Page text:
Adding Blue to a Green Economy
Updated: Dec 12, 2021
Within the sphere of Green Finance there is a growing hue of blue to which we should pay close attention. As the United Kingdom strives towards cutting emissions by 78% compared to 1990 levels, Blue Economy strategies are beginning to come to the forefront of the National Energy and Climate Plan.
So why is a Blue Economy ideal?
The Blue Economy plan proposed by the International Renewable Energy Agency encompasses offshore energy policies and the development of ocean energy technologies.
Interest in offshore wind energy technologies have grown exponentially as more coastal countries realise their potential. From early designs in 1991, the power generated by a single turbine has increased by 20 times and this will only increase with future innovations. At present, the UK leads the world in offshore energy generation capacity with over 7.5million homes being powered by wind turbines alone.
Ocean energy technologies, such as tidal or wave energy solutions, are a crucial complement to offshore energy policies. These methods are more predictable, providing a more continuous source of power than offshore wind farms. Theoretically, up to 45000 terawatt-hours could be generated from these sources.
Nevertheless, the UK’s integrated energy policies are still falling short of expected targets owing to questions of security. The inconsistency of offshore wind energy, coupled with the lack of development in efficient batteries for storing renewable energy for sustained periods stands in the way of true integration. Until these technologies catch up, a blue economy will remain a theory yet to be put into practice.
As future leaders, our greatest contribution to green finance will be putting our mind to developing solutions ourselves, bringing the UK closer to realising a future driven by clean energy with Blue Economy strategies leading the charge.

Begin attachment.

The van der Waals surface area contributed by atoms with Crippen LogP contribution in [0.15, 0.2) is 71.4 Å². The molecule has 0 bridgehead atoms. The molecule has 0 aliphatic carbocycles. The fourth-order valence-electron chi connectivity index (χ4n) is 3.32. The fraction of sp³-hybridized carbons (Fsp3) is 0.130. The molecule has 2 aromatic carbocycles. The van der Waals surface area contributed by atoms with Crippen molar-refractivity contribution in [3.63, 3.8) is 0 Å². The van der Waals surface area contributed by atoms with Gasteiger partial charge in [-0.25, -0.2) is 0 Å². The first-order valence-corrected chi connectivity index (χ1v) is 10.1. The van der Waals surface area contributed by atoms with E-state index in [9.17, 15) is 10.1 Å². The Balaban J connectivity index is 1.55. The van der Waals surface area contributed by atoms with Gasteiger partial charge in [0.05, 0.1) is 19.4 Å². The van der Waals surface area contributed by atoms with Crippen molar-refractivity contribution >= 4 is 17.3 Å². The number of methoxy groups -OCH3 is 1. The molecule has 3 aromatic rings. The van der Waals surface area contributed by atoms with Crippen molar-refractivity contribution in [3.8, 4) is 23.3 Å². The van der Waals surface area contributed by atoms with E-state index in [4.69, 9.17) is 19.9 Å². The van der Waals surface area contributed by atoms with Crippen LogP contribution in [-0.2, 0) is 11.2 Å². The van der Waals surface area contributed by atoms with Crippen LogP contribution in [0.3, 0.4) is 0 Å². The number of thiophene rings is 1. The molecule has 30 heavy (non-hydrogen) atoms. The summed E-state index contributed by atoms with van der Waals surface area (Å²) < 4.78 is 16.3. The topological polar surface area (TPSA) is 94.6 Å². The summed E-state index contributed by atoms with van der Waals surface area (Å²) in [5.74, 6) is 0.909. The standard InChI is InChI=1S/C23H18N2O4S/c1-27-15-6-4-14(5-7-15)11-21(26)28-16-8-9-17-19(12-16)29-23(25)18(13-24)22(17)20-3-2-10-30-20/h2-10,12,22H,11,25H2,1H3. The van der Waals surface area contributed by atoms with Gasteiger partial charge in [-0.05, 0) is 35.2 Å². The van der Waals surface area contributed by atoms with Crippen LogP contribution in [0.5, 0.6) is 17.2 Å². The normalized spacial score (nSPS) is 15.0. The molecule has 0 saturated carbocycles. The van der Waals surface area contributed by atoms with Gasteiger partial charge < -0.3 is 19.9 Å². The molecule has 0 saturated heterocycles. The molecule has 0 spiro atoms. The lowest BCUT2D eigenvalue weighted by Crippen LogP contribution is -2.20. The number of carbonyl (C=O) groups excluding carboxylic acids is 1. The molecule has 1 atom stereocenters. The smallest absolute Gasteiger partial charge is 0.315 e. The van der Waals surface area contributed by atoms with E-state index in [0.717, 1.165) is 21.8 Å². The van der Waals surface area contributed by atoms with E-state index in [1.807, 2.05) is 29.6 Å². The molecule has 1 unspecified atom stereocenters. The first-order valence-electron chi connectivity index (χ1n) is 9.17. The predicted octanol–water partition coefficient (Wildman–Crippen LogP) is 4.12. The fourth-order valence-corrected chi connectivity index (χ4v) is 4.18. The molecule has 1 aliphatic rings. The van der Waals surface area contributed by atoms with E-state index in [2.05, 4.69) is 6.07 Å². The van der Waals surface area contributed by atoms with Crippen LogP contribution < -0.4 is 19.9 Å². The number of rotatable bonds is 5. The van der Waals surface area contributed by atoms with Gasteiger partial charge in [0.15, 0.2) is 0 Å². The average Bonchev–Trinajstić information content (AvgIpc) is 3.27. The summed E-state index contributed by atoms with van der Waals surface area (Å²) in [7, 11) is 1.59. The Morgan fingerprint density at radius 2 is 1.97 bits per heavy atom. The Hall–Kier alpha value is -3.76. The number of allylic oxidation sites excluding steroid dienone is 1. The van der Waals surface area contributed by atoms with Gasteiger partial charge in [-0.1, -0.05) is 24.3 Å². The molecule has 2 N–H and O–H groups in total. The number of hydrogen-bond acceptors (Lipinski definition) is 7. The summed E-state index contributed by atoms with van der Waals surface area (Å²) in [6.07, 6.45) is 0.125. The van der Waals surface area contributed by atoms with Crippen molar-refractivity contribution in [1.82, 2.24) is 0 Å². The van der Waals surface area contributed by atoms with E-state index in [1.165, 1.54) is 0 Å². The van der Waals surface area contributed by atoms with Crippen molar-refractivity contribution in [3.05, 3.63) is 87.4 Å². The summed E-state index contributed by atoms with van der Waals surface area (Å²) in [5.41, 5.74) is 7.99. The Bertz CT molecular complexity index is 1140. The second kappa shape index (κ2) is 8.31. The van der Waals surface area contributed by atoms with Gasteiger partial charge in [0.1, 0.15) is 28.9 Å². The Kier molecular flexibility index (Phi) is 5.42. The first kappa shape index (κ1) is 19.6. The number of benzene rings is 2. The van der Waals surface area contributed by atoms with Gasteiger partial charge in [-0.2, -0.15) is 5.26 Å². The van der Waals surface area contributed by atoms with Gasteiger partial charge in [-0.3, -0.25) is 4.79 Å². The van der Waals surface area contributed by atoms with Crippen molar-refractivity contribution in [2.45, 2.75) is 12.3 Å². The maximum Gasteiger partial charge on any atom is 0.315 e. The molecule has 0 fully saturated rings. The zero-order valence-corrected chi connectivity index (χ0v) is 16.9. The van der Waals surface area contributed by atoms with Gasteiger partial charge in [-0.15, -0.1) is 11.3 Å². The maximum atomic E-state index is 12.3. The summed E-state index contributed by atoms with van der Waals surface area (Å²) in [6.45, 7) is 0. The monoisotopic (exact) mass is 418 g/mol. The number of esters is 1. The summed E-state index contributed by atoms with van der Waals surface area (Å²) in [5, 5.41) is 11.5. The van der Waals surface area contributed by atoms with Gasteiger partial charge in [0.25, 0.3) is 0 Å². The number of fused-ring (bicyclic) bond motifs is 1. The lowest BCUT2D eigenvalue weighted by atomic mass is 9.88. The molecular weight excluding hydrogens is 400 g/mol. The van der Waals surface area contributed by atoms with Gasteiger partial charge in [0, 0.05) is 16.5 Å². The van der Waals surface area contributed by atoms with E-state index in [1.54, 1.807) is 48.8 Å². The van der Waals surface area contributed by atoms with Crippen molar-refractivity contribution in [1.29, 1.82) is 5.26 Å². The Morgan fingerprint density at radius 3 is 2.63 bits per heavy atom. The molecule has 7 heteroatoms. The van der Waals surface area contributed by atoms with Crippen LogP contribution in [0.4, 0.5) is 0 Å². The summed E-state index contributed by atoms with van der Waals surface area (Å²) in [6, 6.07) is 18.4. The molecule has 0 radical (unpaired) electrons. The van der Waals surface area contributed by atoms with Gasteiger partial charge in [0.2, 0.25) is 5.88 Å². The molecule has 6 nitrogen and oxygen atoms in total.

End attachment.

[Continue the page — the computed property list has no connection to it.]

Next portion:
Teng Jun Yong Andrew
International Renewable Energy Agency. 2020. "Offshore Renewables: Powering The Blue Economy". Abu Dhabi: IRENA. https://www.irena.org/-/media/Files/IRENA/Agency/Publication/2020/Dec/IRENA_Offshore_renewables_2020.pdf?la=en&hash=B215CB48487030A431A1B294DFB8ED70BD41B3CB.
"Offshore Wind". 2021. Orsted.Co.Uk. https://orsted.co.uk/energy-solutions/offshore-wind.
Department for Business, Energy & Industrial Strategy. 2020. "The UK’s Integrated National Energy And Climate Plan". London: The National Archives. https://assets.publishing.service.gov.uk/government/uploads/system/uploads/attachment_data/file/991649/uk-integrated-national-energy-climate-plan-necp-31-january-2020.pdf.
“Accelerating Energy Innovation for the Blue Economy.” Edited by The Economist Group, The Economist, The Economist Newspaper, https://ocean.economist.com/innovation/articles/energyinnovation.
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